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Aspartame, updated assessment of risks on health, cancer and pregnancy

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Context - Aspartame is one of the most widely used artificial sweetener, is it safe?

This is a faithful summary of the leading report produced in 2013 by the European Food Safety Authority (EFSA): "Scientific Opinion on the re-evaluation of aspartame (E 951) as a food additive " 

  • Source document:EFSA (2013)
  • Summary & Details: GreenFacts
Latest update: 28 March 2017


In 2011 and 2013, EFSA, the European Food Safety Authority, updated its Opinion on the basis of the most recent studies on aspartame including the assessment of all unpublished studies.

What is aspartame?

Aspartame (E 951) is a dipeptide of L-phenylalanine methyl ester and L-aspartic acid, two amino acids which are natural components of proteins. It is used as an artificial sweetener authorised as a food additive in the EU. Once ingested, aspartame is rapidly and completely hydrolysed in the gastrointestinal tract to its degradation products, which are mainly phenylalanine and aspartic acid, but also diketopiperazine (DKP) and methanol.

What is phenylketonuria?

Some humans show a slightly reduced capacity to eliminate phenylalanine compared to normal individuals but some (the so-called phenylketonuria (PKU) patients) have a markedly reduced capacity for phenylalanine elimination. Phenylketonuric mothers with poorly controlled phenylalanine intake in their diet during pregnancy may give birth to babies with congenital heart diseases, microcephaly and impaired neurological function. If the phenylalanine intake via the diet is not strictly controlled phenylcetonuric babies show severe impairment in development and cognition.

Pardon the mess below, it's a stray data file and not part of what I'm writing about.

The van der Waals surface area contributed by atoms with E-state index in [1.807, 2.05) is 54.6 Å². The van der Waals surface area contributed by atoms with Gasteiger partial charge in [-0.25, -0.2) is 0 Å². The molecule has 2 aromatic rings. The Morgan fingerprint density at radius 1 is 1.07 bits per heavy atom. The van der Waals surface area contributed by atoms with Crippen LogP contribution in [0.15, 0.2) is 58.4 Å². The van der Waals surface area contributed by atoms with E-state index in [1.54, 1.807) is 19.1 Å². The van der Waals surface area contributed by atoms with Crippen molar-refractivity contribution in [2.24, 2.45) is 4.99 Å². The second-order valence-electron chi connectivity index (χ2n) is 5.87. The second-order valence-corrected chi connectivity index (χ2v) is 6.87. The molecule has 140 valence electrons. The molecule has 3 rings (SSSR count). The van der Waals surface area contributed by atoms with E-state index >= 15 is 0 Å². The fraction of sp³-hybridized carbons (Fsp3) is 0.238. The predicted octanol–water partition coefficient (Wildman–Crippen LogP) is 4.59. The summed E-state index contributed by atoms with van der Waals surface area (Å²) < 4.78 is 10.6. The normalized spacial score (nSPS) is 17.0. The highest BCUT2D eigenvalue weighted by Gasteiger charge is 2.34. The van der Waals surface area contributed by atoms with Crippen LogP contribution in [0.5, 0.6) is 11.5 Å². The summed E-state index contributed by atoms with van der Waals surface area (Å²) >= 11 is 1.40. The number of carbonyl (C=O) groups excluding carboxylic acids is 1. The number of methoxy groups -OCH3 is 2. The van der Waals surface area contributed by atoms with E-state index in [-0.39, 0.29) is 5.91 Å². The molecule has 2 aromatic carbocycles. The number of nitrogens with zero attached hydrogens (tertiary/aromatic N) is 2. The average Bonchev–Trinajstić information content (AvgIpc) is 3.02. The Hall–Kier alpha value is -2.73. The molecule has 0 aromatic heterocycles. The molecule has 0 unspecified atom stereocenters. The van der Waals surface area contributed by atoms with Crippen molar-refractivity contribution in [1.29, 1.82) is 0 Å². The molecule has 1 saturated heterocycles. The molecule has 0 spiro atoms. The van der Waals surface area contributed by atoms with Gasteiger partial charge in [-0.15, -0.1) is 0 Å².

This is why it is recommended to persons suffering from phenylketonuria to not consume aspartame and to limit as much as possible their exposure to phenylalanine, which is naturally present in the regular diet. Most of the food items in which aspartame is authorised are subject to limitations.

Were the EFSA conclusions modified after the risk reevaluation of aspartame?

The EFSA confirmed that aspartame consumption was not a safety concern at the current exposure estimates, which are below the Acceptable Daily Intake (ADI) recommended in 2006 of 40 mg/kg body weight/day .

What about the results of the carcinogenicity studies not considered in the previous evaluation?

No new data demonstrated a genotoxic or carcinogenic potential of aspartame; in particular the results of a carcinogenicity study on aspartame conducted in mice in 2010, did not provide a sufficient basis to reconsider the previous evaluations on aspartame.

The expert committee also noted there was no epidemiological evidence for possible associations between aspartame consumption and various types of cancers in the human population.

Are there risks of developmental effects on the foetus or premature delivery linked to aspartame?

Many experimental studies were conducted on the potential toxicity of aspartame on reproduction and development. High levels of phenylalanine in the blood is known to cause problems with development, but when the phenylalanine originating from aspartame consumption is added to the phenylalanine from the diet, it was calculated that exposure is still too low to cause such effects. For the risk of premature delivery, there is no evidence from epidemiological studies to support a causal relationship, however, additional studies are required to definitively conclude about such possible association.

Available also the opinions on aspartame of the EFSA scientific committee published in 2009 and 2011:
Note : another scientific assessment of aspartame :
'Aspartame: A Safety Evaluation Based on Current Use Levels, Regulations, and Toxicological and Epidemiological Studies', Magnuson et al , Critical Reviews in Toxicology, 37:8, 629 – 727  

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